Blessings and Grace
Advent to Christmas Art Exhibition 2018
by members of Visionaries
Vera Wade Gallery
St. Andrew’s Uniting Church
Cnr Ann and Creek Streets, Brisbane City
Artists: Jennii Gould, Marcelien Hunt, Joanne Lane, Marion McConaghy, Sue Mansill, Graham Moss, Susan Pietsch, Sharon Roberts,
Wendi Sargeant, Cees Sliedrecht, Geraldine Wheeler.
Open weekdays, 11 am to 2 pm, except public holidays
November 26th to January 4th
Blessings and Grace
The works of visual art in this exhibition reflect human experience of the gifts of God, “blessings” and “grace” , some reflecting more generally on the experience, others making particular reference to this time of year, Advent to Christmas, and the biblical story which is central to these celebrations. In some works the artist aims to express theological concepts visually.
Children’s book author and illustrator, Jennii Gould, offers a series to picture the steps of experiencing God’s gifts, through forgiveness, to healing, redemption and being crowned, drawing upon the verses of Psalm 103:3-4. The tiny child suggests the human self in these experiences. In three of Marion McConaghy’s works we also find the child, “…for theirs is the Kingdom of Heaven”, drawing upon the words of Jesus to the disapproving disciples as he blessed the children (Matthew 19:13-15). The child sees the beauty in nature as the gift of God and the pictures capture the child’s sense of wonder in both what is seen in nature and the working of modern technology. It is fitting to see in these works an emphasis upon the child when the broad community at this time also involves children widely in Christmas celebrations, the celebration of the Christ Child.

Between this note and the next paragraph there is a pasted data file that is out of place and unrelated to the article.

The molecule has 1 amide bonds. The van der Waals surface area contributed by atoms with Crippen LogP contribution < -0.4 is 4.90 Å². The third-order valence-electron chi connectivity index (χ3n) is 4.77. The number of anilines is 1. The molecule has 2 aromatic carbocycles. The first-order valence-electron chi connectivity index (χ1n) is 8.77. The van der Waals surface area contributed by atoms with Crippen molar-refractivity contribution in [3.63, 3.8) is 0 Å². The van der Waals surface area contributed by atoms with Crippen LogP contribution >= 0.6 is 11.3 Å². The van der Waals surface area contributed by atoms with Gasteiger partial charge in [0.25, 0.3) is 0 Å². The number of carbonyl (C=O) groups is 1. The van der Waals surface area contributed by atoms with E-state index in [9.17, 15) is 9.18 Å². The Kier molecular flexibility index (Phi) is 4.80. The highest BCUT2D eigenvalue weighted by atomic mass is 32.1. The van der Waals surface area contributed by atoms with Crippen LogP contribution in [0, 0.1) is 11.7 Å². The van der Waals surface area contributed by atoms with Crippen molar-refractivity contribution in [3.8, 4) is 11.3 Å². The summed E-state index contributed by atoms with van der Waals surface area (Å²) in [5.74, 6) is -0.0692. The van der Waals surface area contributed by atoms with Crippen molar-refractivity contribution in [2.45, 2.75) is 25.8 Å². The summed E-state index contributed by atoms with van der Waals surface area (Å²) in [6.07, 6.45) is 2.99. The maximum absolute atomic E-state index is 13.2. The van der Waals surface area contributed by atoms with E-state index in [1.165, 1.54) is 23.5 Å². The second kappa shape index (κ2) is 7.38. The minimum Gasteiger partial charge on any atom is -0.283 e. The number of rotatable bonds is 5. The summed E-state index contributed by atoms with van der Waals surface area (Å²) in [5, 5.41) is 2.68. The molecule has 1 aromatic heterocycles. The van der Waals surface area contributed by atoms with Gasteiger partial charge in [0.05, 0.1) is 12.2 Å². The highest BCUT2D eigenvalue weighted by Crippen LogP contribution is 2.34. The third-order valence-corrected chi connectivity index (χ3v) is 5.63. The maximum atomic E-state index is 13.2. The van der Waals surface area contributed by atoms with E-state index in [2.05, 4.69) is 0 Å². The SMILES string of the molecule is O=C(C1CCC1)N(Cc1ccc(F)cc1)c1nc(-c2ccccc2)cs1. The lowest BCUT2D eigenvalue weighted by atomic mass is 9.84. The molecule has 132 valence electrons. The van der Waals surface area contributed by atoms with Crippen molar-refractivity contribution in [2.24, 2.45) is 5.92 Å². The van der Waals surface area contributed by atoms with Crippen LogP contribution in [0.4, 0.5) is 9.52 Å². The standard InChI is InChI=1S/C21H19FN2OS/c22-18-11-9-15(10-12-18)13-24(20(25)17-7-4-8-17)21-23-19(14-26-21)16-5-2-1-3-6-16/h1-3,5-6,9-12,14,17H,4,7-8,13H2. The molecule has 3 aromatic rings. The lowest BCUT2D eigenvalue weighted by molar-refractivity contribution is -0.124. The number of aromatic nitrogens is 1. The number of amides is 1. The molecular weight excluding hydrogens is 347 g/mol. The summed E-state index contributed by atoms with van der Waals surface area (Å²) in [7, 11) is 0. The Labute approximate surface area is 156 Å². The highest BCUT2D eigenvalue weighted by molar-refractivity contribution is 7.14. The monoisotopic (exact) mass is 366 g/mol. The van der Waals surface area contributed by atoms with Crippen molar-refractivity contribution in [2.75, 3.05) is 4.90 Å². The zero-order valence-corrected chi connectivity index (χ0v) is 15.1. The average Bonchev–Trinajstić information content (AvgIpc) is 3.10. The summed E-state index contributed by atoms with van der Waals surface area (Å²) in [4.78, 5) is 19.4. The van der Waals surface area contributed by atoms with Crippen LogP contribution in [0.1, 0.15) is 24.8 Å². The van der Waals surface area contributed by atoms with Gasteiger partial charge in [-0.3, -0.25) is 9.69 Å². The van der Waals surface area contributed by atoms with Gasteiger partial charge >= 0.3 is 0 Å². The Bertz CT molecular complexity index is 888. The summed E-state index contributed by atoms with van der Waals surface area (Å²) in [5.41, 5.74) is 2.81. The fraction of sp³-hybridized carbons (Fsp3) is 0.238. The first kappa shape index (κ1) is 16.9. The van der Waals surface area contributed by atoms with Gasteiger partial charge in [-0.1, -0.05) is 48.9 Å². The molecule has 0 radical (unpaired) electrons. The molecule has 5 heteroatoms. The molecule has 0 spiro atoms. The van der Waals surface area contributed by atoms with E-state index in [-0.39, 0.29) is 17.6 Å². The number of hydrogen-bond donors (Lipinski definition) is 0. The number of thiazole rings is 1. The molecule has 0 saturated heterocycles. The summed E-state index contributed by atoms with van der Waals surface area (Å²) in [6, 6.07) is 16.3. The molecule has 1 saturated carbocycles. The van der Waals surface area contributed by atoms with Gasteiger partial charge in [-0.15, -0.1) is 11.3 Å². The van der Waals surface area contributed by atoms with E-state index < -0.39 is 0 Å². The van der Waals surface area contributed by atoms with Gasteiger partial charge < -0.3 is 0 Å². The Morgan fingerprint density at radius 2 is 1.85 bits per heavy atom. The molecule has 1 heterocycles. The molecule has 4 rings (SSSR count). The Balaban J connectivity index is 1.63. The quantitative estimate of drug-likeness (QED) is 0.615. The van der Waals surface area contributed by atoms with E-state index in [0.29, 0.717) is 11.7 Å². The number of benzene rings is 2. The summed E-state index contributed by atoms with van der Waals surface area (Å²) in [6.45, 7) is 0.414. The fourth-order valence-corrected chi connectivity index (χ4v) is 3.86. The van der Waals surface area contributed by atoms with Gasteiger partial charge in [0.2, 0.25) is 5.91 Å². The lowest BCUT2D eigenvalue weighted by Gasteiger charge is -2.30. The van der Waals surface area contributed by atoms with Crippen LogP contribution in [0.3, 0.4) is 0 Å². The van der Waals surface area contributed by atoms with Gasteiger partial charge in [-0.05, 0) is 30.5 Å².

A corner of the Vera Wade Gallery has been set up as a children’s corner with a decorated Christmas tree and toys. Sue Mansill’s The Gospel Tree makes reference to Christmas trees, those set up in public places such as the Brisbane city square and those in private homes. She includes an anonymous poem she found on the internet, “The Gospel Tree” which suggests meanings for the tree.
The beauty of the natural world evokes many different responses and meanings. The photographs of Joanne Lane, a professional photographer who regularly works with overseas aid organisations and travels widely, are of flowers which contain several references and meanings for her, sometimes accompanied by the words of poets. Poppies and sunflowers can be seen as gifts, colours, of blessing and seeds of hope.
The role of Mary, mother of Jesus, is brought to our eyes in a range of different ways. Marcelien Hunt’s A World in Waiting pictures the waiting of the pregnant mother, uncertain but trusting in God’s purpose. Wendi Sargeant’s Theotokos is a visual meditation upon the role of Mary, the bearer of God (the Greek word is often translated as Mother of God), using curving, circular lines to enfold mother and child, and in A Visitation Fragment, Geraldine Wheeler depicts a woman reflecting on a fragment of relief sculpture of Mary’s visit to her cousin Elizabeth (Luke 1:39 ff) often referred to as “the visitation”. Geraldine had been studying the many ways this story has been visualised in art in Europe when she visited the Santa Chiara Church in Naples which had been badly damaged by bombing in World War II. The museum of the restored church and monastery contains fragments rescued from the rubble, including a visitation relief sculpture, a surprising gift to those who so treasured this ancient church and its cloisters. We also see Mary, the mother, as a central figure in Marion McConaghy’s His Story as she makes reference to the birth of Jesus and his death on the cross.